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U.S. nuclear "renaissance" hits a stumbling block called reality

Nuclear Monitor Issue: 
Michael Mariotte at NIRS

The much-hyped nuclear “renaissance” in the U.S. has run squarely into a stumbling block called reality, and at the moment at least, reality is winning. In retrospect, it may be that the peak of the renaissance occurred in October 2008, when the Nuclear Regulatory Commission announced that it had either received or was expecting by the end of 2010 23 license applications for 34 new reactors. But by June of this year, the number was down to 17 applications covering 26 new reactors, with no more applications expected during 2010.

In July, Exelon, the nation’s largest nuclear utility, became the first to formally withdraw an application, doing so for two proposed reactors at Victoria, Texas. Four of the other applications (for four new reactors) have not been formally withdrawn, but there is no work being done on them and they are all but cancelled. Every proposed reactor project has been delayed from its original schedule and at this point none has a firm date to even receive a construction/operating license, much less a date when construction actually could begin.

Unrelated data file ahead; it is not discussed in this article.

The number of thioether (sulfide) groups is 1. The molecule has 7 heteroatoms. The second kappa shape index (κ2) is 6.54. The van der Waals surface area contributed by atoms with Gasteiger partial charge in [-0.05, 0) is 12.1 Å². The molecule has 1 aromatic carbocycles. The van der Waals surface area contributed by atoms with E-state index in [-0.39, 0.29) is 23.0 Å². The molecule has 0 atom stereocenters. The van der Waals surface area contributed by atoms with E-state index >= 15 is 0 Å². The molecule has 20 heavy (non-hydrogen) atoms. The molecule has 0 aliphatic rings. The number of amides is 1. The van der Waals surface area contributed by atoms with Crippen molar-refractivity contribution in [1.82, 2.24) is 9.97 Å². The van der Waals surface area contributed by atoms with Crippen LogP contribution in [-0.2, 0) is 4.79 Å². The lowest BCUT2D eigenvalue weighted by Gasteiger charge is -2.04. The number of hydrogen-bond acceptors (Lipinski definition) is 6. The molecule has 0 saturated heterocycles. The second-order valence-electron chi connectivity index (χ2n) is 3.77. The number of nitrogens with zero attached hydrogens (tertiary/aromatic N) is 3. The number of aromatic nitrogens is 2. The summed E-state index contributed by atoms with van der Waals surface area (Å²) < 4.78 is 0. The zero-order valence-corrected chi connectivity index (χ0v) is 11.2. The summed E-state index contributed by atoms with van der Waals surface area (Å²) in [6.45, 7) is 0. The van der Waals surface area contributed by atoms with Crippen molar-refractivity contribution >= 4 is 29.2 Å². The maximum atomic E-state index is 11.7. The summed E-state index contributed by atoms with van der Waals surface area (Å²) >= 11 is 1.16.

Two of the applicants (UniStar Nuclear’s Calvert Cliffs-3 and NRG Energy’s two-unit South Texas Project) generally considered furthest along in the process (and on the Department of Energy’s “shortlist” for taxpayer loans) announced in July that they have slashed spending on their projects, and warned that if they don’t receive taxpayer loans soon, the reactors will be cancelled. The problem for them is that currently there is only enough money in the loan guarantee pot to cover one of the projects—not both.